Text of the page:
May 21, 2007

Walker Percy & Jonathon Franzen's The Corrections

Interesting link, via Korrektiv:
In their marital battles—over child care, housework, their individual behavior —Gary is, like his father, a small and close minded moralist. This of course is reprehensible, but note that it is so not because the old-fashioned notions of personal responsibility and truth telling are reprehensible—far from it —but because Gary improperly understands and enforces these concepts.

In contrast, Caroline is completely committed to seeing all behavior exclusively in biomedical terms. As Gary expresses it, “His lumbering forces of conventional domestic warfare were no match for [her] biological weaponry. He cruelly attacked her person, she heroically attacked his disease” (Franzen, 2001, 201). This would seem to grant Caroline the moral high road. In fact, however, Caroline is, perhaps unknowingly, committed to an overthrow of morality since on her view behavior is nothing more than biochemistry of the brain. And correcting behavior is not about moral responsibility, it’s about chemical change: behavioral change is much better left, she believes, to external forces like Corecktall (or, e,g., an SSRI) rather than an internal recognition of a need to change.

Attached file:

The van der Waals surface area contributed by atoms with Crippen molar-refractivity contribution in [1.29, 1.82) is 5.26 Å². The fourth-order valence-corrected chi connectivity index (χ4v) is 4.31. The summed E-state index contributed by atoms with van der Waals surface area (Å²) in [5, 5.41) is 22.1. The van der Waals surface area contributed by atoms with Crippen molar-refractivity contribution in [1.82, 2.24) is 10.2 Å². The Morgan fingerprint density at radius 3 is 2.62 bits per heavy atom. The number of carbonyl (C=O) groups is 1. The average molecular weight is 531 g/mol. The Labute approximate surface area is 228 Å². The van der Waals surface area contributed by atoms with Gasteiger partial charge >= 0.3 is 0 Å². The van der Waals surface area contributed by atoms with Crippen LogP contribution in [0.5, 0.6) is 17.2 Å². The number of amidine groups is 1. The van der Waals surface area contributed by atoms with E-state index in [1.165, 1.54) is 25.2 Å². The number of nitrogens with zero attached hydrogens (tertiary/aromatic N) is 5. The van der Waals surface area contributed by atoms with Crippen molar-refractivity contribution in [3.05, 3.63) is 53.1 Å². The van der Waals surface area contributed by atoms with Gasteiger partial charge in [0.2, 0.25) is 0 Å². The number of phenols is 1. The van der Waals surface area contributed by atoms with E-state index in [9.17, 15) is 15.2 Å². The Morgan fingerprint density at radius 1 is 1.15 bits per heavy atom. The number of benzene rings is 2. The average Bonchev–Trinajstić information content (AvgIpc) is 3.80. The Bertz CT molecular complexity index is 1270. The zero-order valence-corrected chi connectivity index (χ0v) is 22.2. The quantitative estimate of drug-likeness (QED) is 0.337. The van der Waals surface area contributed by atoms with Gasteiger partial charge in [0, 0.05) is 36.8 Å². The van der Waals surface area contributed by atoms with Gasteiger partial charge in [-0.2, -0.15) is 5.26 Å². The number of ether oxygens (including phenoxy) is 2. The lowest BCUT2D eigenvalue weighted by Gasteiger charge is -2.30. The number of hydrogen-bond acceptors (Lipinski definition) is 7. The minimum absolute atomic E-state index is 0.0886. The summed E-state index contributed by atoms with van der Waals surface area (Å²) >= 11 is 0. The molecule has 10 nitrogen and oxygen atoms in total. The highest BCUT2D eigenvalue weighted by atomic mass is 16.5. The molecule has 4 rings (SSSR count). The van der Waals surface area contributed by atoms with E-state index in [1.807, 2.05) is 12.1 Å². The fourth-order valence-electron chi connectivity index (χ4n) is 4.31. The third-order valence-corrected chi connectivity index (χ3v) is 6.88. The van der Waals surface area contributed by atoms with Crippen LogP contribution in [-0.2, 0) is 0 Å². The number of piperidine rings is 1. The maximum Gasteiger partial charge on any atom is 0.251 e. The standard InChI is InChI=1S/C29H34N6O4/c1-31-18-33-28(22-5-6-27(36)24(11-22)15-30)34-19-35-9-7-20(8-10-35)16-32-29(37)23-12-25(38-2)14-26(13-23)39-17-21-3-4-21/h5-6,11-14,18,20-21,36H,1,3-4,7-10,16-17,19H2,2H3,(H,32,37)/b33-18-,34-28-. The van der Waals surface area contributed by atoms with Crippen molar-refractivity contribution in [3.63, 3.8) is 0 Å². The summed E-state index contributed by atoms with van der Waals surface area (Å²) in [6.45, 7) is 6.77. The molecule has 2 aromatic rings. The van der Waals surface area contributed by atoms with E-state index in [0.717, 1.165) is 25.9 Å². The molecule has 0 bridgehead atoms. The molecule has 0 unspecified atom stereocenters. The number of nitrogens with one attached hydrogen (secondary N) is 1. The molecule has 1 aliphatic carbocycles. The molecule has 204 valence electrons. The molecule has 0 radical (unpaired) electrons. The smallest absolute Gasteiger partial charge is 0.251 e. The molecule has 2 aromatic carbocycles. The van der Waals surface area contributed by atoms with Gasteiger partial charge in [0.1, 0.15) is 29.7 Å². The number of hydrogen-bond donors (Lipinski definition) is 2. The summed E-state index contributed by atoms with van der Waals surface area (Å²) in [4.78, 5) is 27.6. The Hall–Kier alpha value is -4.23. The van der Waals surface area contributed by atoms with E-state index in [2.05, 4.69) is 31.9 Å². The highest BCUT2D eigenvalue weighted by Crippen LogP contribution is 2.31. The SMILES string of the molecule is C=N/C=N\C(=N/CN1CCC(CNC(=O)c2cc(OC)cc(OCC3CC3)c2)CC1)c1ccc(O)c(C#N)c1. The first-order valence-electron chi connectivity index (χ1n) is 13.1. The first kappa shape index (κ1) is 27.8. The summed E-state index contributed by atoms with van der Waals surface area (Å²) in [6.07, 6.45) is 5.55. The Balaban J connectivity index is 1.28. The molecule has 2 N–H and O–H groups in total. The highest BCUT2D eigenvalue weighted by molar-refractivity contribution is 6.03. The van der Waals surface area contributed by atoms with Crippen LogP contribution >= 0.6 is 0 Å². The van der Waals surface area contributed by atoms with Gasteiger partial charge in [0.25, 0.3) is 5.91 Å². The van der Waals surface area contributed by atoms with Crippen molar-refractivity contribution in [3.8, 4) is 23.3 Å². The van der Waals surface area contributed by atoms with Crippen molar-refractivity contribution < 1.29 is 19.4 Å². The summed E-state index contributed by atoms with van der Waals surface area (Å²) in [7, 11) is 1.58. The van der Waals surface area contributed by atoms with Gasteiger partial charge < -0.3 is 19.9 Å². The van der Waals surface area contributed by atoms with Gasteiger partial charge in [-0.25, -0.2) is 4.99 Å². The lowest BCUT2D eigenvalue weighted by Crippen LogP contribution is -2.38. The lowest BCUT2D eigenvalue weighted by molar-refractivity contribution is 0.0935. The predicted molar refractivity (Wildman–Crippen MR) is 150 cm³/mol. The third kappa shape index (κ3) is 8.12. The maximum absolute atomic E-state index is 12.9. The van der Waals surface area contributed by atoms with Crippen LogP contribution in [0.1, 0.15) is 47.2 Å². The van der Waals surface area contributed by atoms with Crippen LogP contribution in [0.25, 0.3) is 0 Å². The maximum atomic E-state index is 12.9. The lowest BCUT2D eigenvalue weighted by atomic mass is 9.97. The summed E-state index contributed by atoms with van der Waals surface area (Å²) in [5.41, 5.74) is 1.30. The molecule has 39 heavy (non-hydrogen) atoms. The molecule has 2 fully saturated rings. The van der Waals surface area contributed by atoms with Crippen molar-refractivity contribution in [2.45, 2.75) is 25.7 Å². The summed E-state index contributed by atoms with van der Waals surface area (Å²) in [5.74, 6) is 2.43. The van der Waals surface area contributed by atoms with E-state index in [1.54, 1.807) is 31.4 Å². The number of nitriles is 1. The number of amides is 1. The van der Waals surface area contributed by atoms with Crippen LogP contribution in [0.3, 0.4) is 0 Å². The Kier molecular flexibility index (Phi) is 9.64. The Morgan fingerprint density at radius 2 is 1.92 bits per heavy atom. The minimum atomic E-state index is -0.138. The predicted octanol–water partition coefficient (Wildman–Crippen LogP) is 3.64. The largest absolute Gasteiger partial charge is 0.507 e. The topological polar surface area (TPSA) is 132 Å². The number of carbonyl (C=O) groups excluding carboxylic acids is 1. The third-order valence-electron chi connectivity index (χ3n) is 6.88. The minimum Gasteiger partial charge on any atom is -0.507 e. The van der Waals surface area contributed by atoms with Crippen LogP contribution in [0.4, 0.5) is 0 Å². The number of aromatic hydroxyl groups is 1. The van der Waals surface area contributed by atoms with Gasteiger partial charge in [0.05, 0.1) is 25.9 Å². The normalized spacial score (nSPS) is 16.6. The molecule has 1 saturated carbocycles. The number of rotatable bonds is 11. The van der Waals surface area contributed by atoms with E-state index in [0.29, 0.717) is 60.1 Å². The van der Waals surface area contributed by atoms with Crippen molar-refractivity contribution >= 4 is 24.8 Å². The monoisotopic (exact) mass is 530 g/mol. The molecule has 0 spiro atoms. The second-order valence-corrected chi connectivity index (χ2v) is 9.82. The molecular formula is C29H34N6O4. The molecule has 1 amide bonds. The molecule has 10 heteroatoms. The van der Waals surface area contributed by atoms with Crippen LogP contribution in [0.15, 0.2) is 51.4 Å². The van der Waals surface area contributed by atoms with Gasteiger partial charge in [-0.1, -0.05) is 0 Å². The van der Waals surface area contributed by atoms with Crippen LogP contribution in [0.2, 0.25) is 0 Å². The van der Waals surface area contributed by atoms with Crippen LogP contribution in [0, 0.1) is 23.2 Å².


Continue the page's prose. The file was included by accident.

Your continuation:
That this is a false position is argued for in the ending of The Corrections. Despite the fact that Gary is now full of whatever the latest developments in psychopharmacology can offer, his life remains empty, and he is no closer to coming to any sort of self-recognition...Gary continues to shift blame away from himself onto others and seeks happiness from external sources such as can be provided by psychopharmacology.

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